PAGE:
Then as aids in making the day holy, come the special teaching from pictures shown only on Sundays, the Bible-class for older ones, the hymn-singing, the mental Bible pictures, all very reverently handled, the suitable story-books, especially delightful when the insatiable appetite for fiction is kept well in hand during the week; and last, but not least, the church services, when the little ones understand clearly that it is a high privilege that father and mother go to worship God, and must not be disturbed by questions nor restlessness from the children; while all that puzzles or interests is carefully explained to them and talked over afterwards. (Chase, p. 942)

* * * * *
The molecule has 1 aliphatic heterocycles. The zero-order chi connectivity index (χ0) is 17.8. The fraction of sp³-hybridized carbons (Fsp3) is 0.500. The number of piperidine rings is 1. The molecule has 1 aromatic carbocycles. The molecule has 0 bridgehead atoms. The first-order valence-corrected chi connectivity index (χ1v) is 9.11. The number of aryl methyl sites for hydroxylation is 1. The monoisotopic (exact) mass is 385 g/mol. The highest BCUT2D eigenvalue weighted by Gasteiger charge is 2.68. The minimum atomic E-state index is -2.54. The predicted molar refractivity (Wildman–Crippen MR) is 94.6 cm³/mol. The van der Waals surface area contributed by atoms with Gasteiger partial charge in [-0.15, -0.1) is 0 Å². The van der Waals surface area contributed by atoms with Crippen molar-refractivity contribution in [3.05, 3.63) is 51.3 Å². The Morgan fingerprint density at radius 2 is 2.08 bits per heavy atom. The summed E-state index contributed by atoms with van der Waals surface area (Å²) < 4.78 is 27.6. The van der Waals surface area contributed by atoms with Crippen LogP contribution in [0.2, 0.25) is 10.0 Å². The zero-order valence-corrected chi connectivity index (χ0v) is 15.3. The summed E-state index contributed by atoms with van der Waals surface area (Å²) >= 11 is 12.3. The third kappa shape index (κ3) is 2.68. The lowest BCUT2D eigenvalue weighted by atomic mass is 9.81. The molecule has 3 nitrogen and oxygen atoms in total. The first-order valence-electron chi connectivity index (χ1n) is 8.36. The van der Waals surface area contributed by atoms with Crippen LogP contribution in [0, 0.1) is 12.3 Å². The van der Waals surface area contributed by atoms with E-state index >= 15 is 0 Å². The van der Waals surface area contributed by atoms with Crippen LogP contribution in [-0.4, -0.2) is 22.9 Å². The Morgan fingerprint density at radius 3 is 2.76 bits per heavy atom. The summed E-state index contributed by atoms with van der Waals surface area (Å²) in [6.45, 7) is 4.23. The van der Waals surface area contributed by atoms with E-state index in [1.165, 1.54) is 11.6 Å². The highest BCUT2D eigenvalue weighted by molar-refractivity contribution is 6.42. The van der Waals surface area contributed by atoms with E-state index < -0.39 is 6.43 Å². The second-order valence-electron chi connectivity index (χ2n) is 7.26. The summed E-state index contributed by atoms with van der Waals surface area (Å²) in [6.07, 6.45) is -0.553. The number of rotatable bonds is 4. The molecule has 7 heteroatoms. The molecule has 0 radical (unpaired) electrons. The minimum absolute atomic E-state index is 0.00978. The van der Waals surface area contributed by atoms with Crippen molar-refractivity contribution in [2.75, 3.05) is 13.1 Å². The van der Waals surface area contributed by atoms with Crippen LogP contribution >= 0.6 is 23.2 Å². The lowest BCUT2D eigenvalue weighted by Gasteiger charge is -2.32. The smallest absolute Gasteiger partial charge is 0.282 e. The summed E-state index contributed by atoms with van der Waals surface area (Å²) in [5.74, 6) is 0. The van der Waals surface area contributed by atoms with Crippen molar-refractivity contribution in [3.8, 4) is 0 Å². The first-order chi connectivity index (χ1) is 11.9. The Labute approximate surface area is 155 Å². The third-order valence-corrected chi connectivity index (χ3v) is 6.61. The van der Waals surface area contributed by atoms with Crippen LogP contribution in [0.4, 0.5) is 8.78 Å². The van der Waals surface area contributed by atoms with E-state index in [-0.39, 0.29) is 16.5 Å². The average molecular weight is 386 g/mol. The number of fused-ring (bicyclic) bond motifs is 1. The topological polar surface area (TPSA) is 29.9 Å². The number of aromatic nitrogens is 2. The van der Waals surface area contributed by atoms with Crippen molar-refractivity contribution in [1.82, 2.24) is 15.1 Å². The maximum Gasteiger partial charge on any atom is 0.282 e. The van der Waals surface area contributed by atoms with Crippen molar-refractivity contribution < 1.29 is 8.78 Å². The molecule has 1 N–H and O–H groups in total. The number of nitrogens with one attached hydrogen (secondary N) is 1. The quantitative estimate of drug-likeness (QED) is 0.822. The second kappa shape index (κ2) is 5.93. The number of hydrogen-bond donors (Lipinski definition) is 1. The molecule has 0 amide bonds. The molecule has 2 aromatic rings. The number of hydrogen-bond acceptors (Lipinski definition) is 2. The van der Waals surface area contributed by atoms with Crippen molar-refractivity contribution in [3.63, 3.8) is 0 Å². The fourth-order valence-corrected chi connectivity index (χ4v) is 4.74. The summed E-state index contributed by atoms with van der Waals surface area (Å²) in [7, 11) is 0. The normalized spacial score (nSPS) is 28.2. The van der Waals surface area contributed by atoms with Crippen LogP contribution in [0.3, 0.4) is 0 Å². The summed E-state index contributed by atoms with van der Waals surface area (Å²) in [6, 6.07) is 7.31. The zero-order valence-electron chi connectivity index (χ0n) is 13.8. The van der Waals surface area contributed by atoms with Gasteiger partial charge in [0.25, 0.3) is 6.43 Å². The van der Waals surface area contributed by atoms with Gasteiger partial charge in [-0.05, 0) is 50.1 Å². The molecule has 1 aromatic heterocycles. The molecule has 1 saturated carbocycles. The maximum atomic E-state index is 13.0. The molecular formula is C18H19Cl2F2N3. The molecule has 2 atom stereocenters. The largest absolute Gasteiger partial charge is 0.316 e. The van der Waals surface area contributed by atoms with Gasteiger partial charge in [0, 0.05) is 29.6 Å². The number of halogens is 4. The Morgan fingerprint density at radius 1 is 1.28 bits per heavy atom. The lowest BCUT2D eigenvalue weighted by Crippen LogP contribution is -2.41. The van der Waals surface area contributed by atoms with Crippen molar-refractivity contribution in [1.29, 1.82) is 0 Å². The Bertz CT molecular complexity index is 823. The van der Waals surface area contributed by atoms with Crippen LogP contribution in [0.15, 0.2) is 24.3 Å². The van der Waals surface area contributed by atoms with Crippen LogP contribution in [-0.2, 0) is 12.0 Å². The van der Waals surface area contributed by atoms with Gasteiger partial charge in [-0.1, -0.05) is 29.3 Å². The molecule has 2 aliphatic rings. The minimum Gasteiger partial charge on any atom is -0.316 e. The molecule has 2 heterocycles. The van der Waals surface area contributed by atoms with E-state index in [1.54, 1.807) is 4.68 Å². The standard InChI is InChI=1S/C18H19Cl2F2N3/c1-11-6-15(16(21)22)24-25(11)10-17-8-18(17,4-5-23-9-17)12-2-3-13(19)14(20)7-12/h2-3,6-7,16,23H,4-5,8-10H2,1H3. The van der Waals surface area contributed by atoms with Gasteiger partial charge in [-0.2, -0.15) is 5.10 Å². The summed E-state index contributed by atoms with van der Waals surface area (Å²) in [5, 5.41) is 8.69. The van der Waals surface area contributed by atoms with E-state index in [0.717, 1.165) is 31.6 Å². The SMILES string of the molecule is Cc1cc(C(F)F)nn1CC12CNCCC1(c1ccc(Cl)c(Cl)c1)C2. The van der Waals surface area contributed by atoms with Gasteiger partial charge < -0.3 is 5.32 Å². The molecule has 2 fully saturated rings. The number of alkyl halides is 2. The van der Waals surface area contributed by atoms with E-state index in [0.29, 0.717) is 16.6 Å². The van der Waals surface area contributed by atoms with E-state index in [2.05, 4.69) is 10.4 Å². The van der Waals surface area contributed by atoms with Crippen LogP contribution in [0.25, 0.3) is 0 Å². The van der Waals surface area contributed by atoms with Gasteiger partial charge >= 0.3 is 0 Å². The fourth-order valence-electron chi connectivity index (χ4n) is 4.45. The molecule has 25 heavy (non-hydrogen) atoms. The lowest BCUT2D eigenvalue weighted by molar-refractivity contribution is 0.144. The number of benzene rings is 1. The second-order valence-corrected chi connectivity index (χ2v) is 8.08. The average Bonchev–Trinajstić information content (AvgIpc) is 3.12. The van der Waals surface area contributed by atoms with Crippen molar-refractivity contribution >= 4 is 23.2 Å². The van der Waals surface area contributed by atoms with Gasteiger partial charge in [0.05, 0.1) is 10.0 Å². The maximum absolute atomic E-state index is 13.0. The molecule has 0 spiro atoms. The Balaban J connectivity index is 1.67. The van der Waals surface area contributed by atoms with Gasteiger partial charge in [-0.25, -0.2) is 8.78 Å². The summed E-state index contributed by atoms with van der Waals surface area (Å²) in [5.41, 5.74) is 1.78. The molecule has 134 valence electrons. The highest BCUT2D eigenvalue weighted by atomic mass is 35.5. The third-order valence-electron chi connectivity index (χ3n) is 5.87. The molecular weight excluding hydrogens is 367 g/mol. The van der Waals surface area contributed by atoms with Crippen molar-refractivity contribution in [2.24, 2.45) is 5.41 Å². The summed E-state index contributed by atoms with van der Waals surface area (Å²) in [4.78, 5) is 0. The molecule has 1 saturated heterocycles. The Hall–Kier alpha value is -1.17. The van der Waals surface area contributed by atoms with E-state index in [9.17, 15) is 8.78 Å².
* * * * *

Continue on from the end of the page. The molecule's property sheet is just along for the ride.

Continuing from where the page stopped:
This is a balanced approach, in which church attendance is not seen as an obligation but as a privilege. In this scheme, children grow in behavior that respects others while also having delightful moments of religious encounter planned just for them.
So what is meant by rest, which has been left behind in our culture in lieu of errands, housework, business, and more? The Parents Review writers start with what it does not mean. Setting aside ancient Jewish practice as well as Puritanical views on the Sabbath, the writers posit rest for children not as literal bodily rest but a posture of mental restoration. Because as those of us who are parents know well, “What is rest to them? To sit still is downright hard work. No! rest to them is, what no doubt it is to make older ones, change of work, a variety of occupation. Sunday’s occupations must then be as unlike those of the working days as possible” (Chase, p. 941-2).
And so their time spent out of church services should be free and glad: